Furthermore, following interactions with the FDA Sanofi is planning for a U.S. submission in the second half of 2022 once data for the revised dose regimens are available. Now in addition to our late-stage clinical programs, we believe we have also been making great progress with our early and mid-stage programs. One of the exciting parts of our story now is the expansion of RNAi therapeutics beyond rare diseases into prevalent disease opportunities.

We believe now is the time to address many unmet needs in common disease settings such as hypertension, NASH, gout and diabetes among others. And we believe the pharmacological property of RNAi therapeutics provide the foundation for success. Our program for hypertension is a great example.

ALN-AGT is our investigational RNAi therapeutic targeting the genetically validated target angiotensinogen for the treatment of hypertension. We reported additional interim results from the Phase 1 study a couple of weeks back, in which patients treated with single dose for ALN-AGT, 100 milligrams or higher experienced durable reductions in serum AGT of more than 90% through 12 weeks.

Reductions in 24 hours systolic blood pressure of more than 15 millimeters of mercury were achieved with ALN-AGT as monotherapy. ALN-AGT was also shown to be generally well-tolerated. These durable pharmacologic effects may support tonic control of blood pressure with once quarterly and potentially biannual dosing and we look forward to advancing ALN-AGT into our Phase 2 KARDIA program planned to be initiated in mid-2021.

Moving on, we're also advancing ALN-HSD in collaboration with our partners at Regeneron for the treatment of NASH. We believe that RNAi mediated knockdown of HSD17B13 or phenocopies of the genetic loss of function findings, reducing hepatic inflammation injury and fibrosis in NASH patients. Enrollment and dosing continues in the Phase 1 study of ALN-HSD.

We also continue to make good progress on our many pre-clinical RNAi therapeutic opportunities beyond the liver. Notably, we continue to advance our CNS and ocular efforts with Regeneron. Our ALN-APP program remains on track for a CTA filing in mid-2021 becoming the first RNAi therapeutic for CNS disease to start clinical testing.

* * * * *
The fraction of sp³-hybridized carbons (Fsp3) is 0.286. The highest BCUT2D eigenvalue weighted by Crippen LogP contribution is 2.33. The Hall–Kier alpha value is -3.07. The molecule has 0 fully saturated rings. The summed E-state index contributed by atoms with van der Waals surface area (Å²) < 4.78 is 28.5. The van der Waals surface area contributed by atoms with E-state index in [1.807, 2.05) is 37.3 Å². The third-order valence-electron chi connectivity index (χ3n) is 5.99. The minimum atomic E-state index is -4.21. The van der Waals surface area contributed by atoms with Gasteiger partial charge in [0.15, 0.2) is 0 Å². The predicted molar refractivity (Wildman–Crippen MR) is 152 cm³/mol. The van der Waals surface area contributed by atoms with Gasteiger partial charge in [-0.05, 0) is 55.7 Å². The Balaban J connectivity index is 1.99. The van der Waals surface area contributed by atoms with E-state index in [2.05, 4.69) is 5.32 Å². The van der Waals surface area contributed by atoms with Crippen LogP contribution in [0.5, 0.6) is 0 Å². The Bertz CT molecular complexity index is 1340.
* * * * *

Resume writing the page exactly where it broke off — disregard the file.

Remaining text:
And with that, let me now turn it over to Jeff to review our financial results. Jeff?

Jeff Poulton -- Chief Financial Officer

Thanks Akshay, and good morning everyone. I'm pleased to be presenting Alnylam's Q1 2021 financial results. As Tolga highlighted, it was another very strong quarter of commercial execution with excellent results.

Turning to our results first for ONPATTRO. We generated $102 million in net revenue for the quarter, representing 13% growth from the fourth quarter of 2020 and 53% growth compared with Q1 2020. This marks the third consecutive quarter of double-digit quarter-on-quarter growth following one quarter of flattened growth we experienced during the onset of the pandemic in Q2 of last year.

US ONPATTRO sales increased 15% versus Q4 2020 and were primarily impacted by the following: an approximate 4% increase in demand driven by the addition of new patients on therapy, an increase of inventory in the distribution channel with inventory increasing from approximately one week at the end of 2020 to approximately two weeks at the end of Q1. And a lower level of gross to net deductions in the third quarter compared with Q4 2020. Consistent with full year 2020, we expect gross to net deductions will remain in the mid-20s globally for ONPATTRO in 2021.

In our international markets, ONPATTRO performance remained strong with growth of 11% versus Q4 2020, primarily driven by increased patient demand in our five major markets in Europe. Results in Japan were unfavorably impacted by a reduction of inventory at our distributor during Q1.

Turning to our results for GIVLAARI. We generated $24.7 million in net revenue in Q1, representing 11% growth compared to the fourth quarter of 2020 driven by ongoing launches in the US and Europe. Reported results in the US were unfavorably impacted by an increase in gross to net sales deductions in Q1 compared with Q4. With OXLUMO we had a strong first full quarter of sales generating $9.1 million in net revenue in the quarter.

Turning now to a summary of our full P&L results for the quarter. Total combined product sales in the first quarter were $135.8 million, representing 89% growth versus Q1 2020. Net revenue from collaborations for the quarter was $41.8 million, a significant increase from Q1 last year, primarily due to revenue recognized from our Regeneron collaboration.

Gross margin on total revenues was 83% for the quarter, down from 87% in Q1 2020, primarily due to lower margins on collaboration revenues in the quarter. Our combined non-GAAP, R&D and SG&A expenses for the quarter increased modestly at 6% versus Q1 2020. Key drivers of the increase were additional R&D investment in advancing our late-stage pipeline programs and increased SG&A investment to support the launch of OXLUMO.